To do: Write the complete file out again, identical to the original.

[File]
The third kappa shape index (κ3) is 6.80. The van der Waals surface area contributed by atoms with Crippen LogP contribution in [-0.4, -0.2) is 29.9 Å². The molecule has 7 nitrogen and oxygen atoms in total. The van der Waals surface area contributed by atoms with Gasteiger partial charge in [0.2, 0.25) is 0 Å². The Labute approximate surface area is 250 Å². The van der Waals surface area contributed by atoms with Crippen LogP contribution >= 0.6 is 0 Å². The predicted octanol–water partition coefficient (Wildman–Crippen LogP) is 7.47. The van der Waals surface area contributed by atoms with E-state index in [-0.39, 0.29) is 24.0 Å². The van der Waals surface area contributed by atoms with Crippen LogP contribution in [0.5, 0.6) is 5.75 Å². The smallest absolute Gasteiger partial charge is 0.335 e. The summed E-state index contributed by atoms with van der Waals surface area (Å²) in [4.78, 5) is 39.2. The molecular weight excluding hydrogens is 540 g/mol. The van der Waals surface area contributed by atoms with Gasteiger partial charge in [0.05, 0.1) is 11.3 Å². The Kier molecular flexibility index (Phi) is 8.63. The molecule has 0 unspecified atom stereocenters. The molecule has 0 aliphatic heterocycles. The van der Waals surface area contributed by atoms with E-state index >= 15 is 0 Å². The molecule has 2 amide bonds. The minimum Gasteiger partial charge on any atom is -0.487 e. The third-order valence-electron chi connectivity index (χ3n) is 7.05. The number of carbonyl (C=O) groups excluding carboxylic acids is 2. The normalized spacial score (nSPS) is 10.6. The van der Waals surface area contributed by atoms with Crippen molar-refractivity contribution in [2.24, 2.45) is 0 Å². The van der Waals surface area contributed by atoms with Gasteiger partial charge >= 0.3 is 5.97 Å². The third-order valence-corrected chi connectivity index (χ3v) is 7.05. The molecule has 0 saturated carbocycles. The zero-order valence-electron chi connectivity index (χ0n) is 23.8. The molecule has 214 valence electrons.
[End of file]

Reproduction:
The third kappa shape index (κ3) is 6.80. The van der Waals surface area contributed by atoms with Crippen LogP contribution in [-0.4, -0.2) is 29.9 Å². The molecule has 7 nitrogen and oxygen atoms in total. The van der Waals surface area contributed by atoms with Gasteiger partial charge in [0.2, 0.25) is 0 Å². The Labute approximate surface area is 250 Å². The van der Waals surface area contributed by atoms with Crippen LogP contribution >= 0.6 is 0 Å². The predicted octanol–water partition coefficient (Wildman–Crippen LogP) is 7.47. The van der Waals surface area contributed by atoms with E-state index in [-0.39, 0.29) is 24.0 Å². The van der Waals surface area contributed by atoms with Crippen LogP contribution in [0.5, 0.6) is 5.75 Å². The smallest absolute Gasteiger partial charge is 0.335 e. The summed E-state index contributed by atoms with van der Waals surface area (Å²) in [4.78, 5) is 39.2. The molecular weight excluding hydrogens is 540 g/mol. The van der Waals surface area contributed by atoms with Gasteiger partial charge in [0.05, 0.1) is 11.3 Å². The Kier molecular flexibility index (Phi) is 8.63. The molecule has 0 unspecified atom stereocenters. The molecule has 0 aliphatic heterocycles. The van der Waals surface area contributed by atoms with E-state index >= 15 is 0 Å². The molecule has 2 amide bonds. The minimum Gasteiger partial charge on any atom is -0.487 e. The third-order valence-electron chi connectivity index (χ3n) is 7.05. The number of carbonyl (C=O) groups excluding carboxylic acids is 2. The normalized spacial score (nSPS) is 10.6. The van der Waals surface area contributed by atoms with Crippen molar-refractivity contribution in [2.24, 2.45) is 0 Å². The van der Waals surface area contributed by atoms with Gasteiger partial charge >= 0.3 is 5.97 Å². The third-order valence-corrected chi connectivity index (χ3v) is 7.05. The molecule has 0 saturated carbocycles. The zero-order valence-electron chi connectivity index (χ0n) is 23.8. The molecule has 214 valence electrons.